Ray, a former Pickens county chief magistrate judge, was sworn into office as the leader of the small Cherokee-Pickens town Monday night after he won the job with 88 votes in an unopposed race Nov. 5.
Now that he’s at the helm, the 67-year-old Nelson native says he wants to play peacekeeper in the conflicts that have often thrust the tiny city of about 1,300 residents into the public eye.
“We’ve had a lot of problems as far as the mayor and city council,” Ray said Friday. “It’s been an ongoing situation, and I’d like to see that come to an end. No more business than we have to transact, that’s just a bad reflection on the city.”
Nelson’s mayors and councils have conflicted through the years over what authorities the mayor should have and what should fall under the authority of the council or the city manager.
Last May, then-Mayor Mike Haviland submitted his sudden resignation to the city, citing the council’s attempts to “remove or transfer” the powers of the office of mayor as part of his reasoning. Haviland’s predecessor David Leister also differed with the city council on authorities of the mayor when he fired the police chief, who the council then re-hired.
Ray doesn’t plan on any such disagreements in his time in office. He said if the city prefers more of a ceremonial mayor, that’s what he’ll be.
“If that’s what they want to do,” Ray said. “Whatever they want to do.”
He also hopes to bring an end to disagreements between the city’s new and old residents.
“There’s two different factions: the old town and the new town,” Ray said. “There’s a lot of friction between the two of them, so hopefully we’re going to be able to do away with it.”
But there are a few things Ray isn’t interested in doing away with, namely the city itself, which some have suggested abolishing altogether.
“I was born and raised here. I’d hate to see the city go away,” he said. “I’ve got some good memories and, properly run, it can be a real service to people that live in Nelson. I’d just really hate to see us even think about closing down the city.”
Ray also hopes the city will keep its police department, which has been a subject of debate. The police department has been unstaffed since Nelson’s only police officer, Police Chief Heath Mitchell, resigned in October.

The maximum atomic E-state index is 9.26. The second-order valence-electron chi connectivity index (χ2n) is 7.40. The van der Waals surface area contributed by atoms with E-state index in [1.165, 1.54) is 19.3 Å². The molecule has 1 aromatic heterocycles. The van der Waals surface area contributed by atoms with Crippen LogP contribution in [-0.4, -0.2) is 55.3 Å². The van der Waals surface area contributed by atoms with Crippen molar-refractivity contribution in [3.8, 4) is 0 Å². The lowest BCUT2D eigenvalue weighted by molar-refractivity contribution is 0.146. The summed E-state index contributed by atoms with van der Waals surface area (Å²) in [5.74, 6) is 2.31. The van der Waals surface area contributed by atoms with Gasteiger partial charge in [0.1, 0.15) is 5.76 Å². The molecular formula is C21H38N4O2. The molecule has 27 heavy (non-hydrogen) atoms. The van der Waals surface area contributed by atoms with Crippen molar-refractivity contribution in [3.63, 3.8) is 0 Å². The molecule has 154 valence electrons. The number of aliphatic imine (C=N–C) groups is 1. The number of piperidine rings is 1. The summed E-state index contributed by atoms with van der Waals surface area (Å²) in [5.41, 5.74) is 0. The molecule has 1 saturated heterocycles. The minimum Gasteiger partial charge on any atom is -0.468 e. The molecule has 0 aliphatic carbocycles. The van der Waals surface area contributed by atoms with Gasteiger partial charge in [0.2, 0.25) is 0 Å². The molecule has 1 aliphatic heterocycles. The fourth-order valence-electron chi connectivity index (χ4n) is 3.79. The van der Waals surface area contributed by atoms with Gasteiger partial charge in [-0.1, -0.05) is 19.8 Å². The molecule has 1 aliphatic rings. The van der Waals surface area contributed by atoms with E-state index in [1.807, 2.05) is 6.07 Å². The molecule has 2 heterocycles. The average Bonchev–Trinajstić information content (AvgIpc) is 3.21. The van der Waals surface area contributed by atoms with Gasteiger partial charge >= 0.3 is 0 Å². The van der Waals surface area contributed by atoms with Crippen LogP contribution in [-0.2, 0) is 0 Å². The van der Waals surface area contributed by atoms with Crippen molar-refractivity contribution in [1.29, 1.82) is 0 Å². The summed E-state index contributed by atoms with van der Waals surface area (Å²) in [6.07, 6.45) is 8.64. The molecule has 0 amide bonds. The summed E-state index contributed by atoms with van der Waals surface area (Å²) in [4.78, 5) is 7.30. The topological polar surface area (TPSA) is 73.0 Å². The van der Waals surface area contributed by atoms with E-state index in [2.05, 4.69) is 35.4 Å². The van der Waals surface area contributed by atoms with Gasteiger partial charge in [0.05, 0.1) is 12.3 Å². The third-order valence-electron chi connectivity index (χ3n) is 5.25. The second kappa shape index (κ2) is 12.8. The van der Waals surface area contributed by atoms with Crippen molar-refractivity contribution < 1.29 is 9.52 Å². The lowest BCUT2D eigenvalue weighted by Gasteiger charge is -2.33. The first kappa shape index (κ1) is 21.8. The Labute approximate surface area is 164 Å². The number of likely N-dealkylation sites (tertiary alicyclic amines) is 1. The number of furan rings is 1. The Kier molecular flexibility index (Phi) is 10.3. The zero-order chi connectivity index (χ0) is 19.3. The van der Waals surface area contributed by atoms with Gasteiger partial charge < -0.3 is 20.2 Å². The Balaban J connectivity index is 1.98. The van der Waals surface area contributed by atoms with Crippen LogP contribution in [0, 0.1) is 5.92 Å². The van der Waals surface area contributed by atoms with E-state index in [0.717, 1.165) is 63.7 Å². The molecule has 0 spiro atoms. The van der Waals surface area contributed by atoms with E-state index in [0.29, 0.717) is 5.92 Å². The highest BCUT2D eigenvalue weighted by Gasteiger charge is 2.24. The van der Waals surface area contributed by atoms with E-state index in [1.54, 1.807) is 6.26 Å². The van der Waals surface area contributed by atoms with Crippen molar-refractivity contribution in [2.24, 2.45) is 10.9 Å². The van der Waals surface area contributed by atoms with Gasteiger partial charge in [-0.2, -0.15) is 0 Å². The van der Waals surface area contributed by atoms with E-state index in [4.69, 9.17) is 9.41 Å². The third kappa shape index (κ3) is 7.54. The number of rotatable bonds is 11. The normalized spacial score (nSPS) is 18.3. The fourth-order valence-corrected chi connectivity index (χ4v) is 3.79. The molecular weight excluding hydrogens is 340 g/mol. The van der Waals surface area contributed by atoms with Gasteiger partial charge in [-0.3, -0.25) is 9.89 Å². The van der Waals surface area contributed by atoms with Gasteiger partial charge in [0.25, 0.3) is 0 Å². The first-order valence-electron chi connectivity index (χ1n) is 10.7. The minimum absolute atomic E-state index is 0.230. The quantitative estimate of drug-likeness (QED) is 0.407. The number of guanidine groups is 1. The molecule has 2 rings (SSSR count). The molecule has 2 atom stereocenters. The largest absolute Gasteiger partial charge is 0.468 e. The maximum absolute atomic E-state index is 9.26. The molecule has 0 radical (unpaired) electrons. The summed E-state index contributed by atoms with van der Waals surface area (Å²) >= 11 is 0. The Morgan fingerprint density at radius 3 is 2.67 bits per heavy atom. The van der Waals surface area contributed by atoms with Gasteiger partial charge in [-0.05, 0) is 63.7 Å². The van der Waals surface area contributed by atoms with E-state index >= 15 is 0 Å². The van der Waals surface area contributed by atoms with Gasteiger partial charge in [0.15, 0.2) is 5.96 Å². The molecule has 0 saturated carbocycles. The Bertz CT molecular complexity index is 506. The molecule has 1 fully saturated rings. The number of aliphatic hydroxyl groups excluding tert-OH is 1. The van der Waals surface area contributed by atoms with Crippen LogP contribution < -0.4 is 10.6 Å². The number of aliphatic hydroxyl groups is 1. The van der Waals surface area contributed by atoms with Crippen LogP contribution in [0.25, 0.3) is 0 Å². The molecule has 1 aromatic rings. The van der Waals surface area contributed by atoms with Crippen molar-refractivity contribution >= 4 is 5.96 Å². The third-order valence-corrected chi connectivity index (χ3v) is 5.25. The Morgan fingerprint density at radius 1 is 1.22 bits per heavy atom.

Ray said he expected a new police chief to be hired soon, and he was a supporter of the agency in general. In fact, for a few months in the early 1970s, Ray was the police chief in Nelson.
“Back in those days,” he said, “the mayor swore you in, asked you if you had a gun and gave you the keys to the patrol car.”
Ray said much has changed since then, although the city still doesn’t have much of a crime problem.
“Nelson right now, our crime is really not at a bad position,” said Ray, who was served as a judge in Pickens County for more than 18 years. “We just need to maintain a safe environment for the citizens of the city.”
He added he was opposed to the city’s Family Protection Ordinance, which the council passed in April and loosely requires heads of household to own a gun. Ray is a gun owner but said he didn’t believe in any kind of requirement.
Although Ray has his eyes set on improving Nelson, there is one unique problem the city faces that some mayors don’t have to consider. The city, which spans only about 1.5 square miles, is almost out of land for growth, he said.
“There’s very little property that would be available for development within the city limits as it stands right now,” Ray said. “We don’t have new commercial or endeavors or anything like that we’re looking at.”
But Ray said he would be happy to see Nelson grow in the right way. “If we can grow it with quality development, I’d like to see it grow,” he said. “But we need to preserve what we’ve got and look out for the citizens of the city.”